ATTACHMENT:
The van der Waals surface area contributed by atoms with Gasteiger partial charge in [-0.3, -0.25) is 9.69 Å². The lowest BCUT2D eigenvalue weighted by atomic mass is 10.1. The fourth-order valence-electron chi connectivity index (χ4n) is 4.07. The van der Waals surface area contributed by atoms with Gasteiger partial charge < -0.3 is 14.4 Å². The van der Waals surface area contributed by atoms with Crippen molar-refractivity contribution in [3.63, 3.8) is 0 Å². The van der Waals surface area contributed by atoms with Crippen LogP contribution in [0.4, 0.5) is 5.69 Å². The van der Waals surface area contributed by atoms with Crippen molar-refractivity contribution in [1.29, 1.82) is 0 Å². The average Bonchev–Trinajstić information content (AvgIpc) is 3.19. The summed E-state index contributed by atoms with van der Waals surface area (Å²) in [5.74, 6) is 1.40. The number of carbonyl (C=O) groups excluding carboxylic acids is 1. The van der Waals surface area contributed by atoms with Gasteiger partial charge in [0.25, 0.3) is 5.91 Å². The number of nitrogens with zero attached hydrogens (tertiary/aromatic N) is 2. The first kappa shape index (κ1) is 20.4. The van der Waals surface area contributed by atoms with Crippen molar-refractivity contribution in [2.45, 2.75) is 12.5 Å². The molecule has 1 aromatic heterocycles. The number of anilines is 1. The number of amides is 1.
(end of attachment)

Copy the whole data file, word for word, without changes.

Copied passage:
The van der Waals surface area contributed by atoms with Gasteiger partial charge in [-0.3, -0.25) is 9.69 Å². The lowest BCUT2D eigenvalue weighted by atomic mass is 10.1. The fourth-order valence-electron chi connectivity index (χ4n) is 4.07. The van der Waals surface area contributed by atoms with Gasteiger partial charge < -0.3 is 14.4 Å². The van der Waals surface area contributed by atoms with Crippen molar-refractivity contribution in [3.63, 3.8) is 0 Å². The van der Waals surface area contributed by atoms with Crippen LogP contribution in [0.4, 0.5) is 5.69 Å². The van der Waals surface area contributed by atoms with Crippen molar-refractivity contribution in [1.29, 1.82) is 0 Å². The average Bonchev–Trinajstić information content (AvgIpc) is 3.19. The summed E-state index contributed by atoms with van der Waals surface area (Å²) in [5.74, 6) is 1.40. The number of carbonyl (C=O) groups excluding carboxylic acids is 1. The van der Waals surface area contributed by atoms with Gasteiger partial charge in [0.25, 0.3) is 5.91 Å². The number of nitrogens with zero attached hydrogens (tertiary/aromatic N) is 2. The first kappa shape index (κ1) is 20.4. The van der Waals surface area contributed by atoms with Crippen molar-refractivity contribution in [2.45, 2.75) is 12.5 Å². The molecule has 1 aromatic heterocycles. The number of anilines is 1. The number of amides is 1.